When able, use quantifiable data that show impact and results. Always promote the Council and AmeriCorps programs in a positive manner.
Social Media: Manage all social media outlets (Facebook, Twitter, and LinkedIN) on a weekly basis, including:
Typically, one Communications member is in charge of each social media outlet in order to preserve the brand of the Council as well as to provide consistency in posts and messaging platform.
Council Website: Manage website (www.iccminnesota.org) and ensure that its information is accurate and updated weekly. Ensure that website provides the following pages:
Ensure that the website includes a side bar with quick-links to relevant Council-related information (such as a countdown to a Signature Service Day, additional service project, or a link to editions of the Public Spirit). Also provide the website audience with images, videos, and minimal text.
Council Email Accounts: National, State, and VISTA Program Staff can be emailed directly from the Council email accounts ONLY with explicit approval of BOTH the ServeMinnesota and CNCS advisers to the Council. If explicit permission is not given, all emails sent out must be sent first to the ServeMinnesota and CNCS advisers to distribute accordingly. The Committee Chair will manage the following email accounts:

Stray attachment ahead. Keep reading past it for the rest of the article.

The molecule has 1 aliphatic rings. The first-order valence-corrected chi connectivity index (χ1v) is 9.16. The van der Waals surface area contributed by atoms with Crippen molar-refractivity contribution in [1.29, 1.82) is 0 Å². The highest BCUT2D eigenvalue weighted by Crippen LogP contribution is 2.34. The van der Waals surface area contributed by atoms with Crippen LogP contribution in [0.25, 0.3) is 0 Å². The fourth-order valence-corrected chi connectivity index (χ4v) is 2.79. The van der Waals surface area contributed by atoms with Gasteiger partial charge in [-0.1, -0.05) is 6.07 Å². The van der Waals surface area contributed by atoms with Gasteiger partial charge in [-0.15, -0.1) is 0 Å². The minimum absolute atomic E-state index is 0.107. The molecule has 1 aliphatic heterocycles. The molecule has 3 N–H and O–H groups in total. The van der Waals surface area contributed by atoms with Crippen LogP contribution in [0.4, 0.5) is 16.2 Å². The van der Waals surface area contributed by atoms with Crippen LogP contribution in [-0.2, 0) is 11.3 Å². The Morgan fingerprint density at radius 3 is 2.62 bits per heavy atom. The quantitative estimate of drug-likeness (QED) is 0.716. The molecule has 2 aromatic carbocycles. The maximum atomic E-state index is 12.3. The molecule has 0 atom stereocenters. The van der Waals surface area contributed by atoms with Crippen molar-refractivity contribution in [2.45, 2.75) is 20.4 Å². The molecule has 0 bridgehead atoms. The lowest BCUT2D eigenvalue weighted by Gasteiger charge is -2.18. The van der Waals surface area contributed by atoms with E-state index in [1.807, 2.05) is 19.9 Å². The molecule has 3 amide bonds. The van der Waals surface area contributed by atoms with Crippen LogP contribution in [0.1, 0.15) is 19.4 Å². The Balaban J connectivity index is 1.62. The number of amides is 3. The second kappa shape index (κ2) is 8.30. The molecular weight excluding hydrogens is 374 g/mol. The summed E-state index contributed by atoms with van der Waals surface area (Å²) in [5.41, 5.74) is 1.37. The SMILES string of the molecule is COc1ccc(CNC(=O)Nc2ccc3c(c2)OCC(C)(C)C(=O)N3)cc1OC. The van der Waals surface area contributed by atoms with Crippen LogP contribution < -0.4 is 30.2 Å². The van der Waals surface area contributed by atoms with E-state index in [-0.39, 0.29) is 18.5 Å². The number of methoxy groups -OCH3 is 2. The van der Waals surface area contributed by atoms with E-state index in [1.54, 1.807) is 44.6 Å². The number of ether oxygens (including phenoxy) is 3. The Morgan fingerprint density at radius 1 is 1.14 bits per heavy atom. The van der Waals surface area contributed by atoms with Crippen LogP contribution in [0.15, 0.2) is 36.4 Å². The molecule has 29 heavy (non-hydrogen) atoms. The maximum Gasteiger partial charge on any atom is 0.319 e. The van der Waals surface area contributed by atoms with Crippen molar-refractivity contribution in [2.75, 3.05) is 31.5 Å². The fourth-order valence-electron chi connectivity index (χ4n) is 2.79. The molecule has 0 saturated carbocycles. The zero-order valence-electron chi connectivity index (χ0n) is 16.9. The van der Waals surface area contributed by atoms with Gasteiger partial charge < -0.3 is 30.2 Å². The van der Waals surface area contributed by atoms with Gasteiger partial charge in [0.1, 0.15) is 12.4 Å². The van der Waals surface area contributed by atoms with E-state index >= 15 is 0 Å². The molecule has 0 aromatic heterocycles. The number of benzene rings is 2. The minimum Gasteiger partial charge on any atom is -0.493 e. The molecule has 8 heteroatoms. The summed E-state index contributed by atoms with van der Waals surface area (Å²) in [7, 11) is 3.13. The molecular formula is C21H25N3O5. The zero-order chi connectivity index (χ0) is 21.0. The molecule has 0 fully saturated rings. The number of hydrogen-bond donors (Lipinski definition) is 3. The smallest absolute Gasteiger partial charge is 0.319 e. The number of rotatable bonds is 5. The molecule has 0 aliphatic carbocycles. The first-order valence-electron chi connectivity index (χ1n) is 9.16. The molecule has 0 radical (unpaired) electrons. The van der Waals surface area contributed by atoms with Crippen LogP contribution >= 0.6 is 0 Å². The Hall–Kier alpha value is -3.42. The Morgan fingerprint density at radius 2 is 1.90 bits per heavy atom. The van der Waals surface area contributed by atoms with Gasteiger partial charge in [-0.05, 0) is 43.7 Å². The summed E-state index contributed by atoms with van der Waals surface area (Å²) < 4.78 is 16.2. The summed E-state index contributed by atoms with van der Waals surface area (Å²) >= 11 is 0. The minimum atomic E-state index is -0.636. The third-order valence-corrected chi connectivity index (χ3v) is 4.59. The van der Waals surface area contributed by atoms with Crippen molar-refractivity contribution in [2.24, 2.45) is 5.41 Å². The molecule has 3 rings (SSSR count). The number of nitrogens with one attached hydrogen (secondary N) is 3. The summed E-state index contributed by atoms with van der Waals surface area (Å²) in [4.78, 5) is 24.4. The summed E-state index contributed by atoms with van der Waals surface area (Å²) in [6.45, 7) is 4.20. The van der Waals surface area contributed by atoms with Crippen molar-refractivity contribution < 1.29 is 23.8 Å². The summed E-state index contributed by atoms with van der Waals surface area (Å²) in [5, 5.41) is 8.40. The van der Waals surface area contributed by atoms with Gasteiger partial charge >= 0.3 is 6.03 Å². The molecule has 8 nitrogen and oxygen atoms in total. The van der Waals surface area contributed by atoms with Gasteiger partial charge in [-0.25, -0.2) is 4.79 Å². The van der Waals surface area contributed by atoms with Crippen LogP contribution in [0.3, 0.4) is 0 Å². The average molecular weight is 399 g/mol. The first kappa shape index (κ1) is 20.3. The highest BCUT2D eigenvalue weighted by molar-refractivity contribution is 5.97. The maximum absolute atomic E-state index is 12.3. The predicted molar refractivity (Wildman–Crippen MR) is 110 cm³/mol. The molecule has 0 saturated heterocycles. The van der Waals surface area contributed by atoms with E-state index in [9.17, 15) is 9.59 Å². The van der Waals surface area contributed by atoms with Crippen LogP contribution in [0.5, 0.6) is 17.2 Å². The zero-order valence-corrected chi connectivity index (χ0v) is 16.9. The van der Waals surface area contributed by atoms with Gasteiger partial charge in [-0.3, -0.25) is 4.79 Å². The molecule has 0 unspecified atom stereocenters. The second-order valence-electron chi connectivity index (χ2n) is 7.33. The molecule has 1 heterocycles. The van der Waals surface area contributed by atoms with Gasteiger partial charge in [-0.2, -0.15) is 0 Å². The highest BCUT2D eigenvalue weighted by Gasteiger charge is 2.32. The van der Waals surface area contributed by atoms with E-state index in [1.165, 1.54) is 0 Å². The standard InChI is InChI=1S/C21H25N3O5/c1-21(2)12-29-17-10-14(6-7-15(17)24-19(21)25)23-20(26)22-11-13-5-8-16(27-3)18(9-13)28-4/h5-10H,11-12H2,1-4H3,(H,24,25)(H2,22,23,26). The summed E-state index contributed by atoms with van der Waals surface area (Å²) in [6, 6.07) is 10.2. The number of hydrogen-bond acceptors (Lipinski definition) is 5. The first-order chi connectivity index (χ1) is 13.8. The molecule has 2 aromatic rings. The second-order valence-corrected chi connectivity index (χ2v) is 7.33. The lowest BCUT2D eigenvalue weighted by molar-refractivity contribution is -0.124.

Please see Communications Policies and Procedures section of the Council Handbook (below) to know what types of communication committees can send out without the Communications Committee’s approval.
Public Spirit Newsletter: Distribute monthly e-newsletter, the Public Spirit. Members should write articles that pertain to Council-related events, resources, national service, or great stories of service. Include all relevant Council announcements and updates. Edit articles and use the Council’s MailChimp account to organize and send the e-newsletter to program staff and subscribers from the Council info account.
Media Outreach: Provide media outreach for all committees regarding event information. Media kits should be created by the Communications Chair for all major service events. Kits should include: